Year of the Wood Dragon

You don’t need to know much about Chinese culture to understand the importance of the dragon. It’s such a celebrated image that it happens to be the only mythical animal among the 12 in the zodiac. The dragon symbolizes intelligence, power and authority, and wealth and prosperity. During the last year of the dragon, in 2012, China experienced a large increase in birth rates, and the same is expected this year.

The dragon is thought to live in the sea, and its rising up out of the water in the morning is what draws the sun up from the horizon. Looking at it from this perspective, the fact that this year’s dragon is of the Wood element is somewhat redundant. The sun rises in the east, the direction associated with Wood, and the rising of the sun is an action associated with the Wood element and the season of spring.


To continue the analogy into the realm of heath, the emotion of anger embodies the movement of the rising sun in the east and the sprouting of seeds in springtime. Healthy anger is expressed as a pushing up and out against barriers that prevent us from being our true selves (which finds its full expression in the next element in the sequence, Fire). A seedling coming forth from the soil, and the sun shining its first rays in the morning hours, are good images for how to release anger in a controlled and beneficial way.
Of course it’s not always easy to do it like this, and in reality anger is either let out in volatile or even violent ways, or it’s held in and unexpressed. If a patient has issues with anger, something about their Wood element is in need of addressing. This could be a deficiency of Blood (the physical substance associated with Wood), a stagnation of Blood, Qi stasis, or some combination of the three. There may be other elements at play but sometimes just treating the Wood imbalance can bring profound change.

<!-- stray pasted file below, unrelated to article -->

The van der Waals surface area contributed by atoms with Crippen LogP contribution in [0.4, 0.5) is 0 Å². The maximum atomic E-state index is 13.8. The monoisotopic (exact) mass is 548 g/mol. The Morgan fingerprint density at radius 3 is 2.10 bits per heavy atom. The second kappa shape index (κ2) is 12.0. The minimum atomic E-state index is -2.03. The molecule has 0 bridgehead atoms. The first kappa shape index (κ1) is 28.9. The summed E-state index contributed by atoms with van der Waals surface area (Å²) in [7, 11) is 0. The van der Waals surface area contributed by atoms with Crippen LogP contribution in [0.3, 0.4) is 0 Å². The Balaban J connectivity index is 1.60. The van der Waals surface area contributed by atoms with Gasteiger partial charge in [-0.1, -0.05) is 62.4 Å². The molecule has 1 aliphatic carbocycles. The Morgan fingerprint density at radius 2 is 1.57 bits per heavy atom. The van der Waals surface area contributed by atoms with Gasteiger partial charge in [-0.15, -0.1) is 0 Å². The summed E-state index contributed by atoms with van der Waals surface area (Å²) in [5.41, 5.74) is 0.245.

One herbal formula called Long Dan Xie Gan Tang illustrates this dynamic very well. The name is translated as Dragon Gallbladder Decoction to Drain the Liver. 


In the pattern for which this formula is indicated, the patient has symptoms of flaring fire such as high irritability, insomnia, migraine headache, red eyes, and rib side tension. The dragon within the patient is not staying submerged under the water, and instead it’s rising up in inappropriate ways. Cooling medicinals such as gentian, bupleurum, skullcap and gardenia are used to guide the excessive dragon energy downward. Other ingredients are in it to help release heat through the urine and there are a couple more to nourish the Blood.


It’s a very effective formula for many different things if used correctly.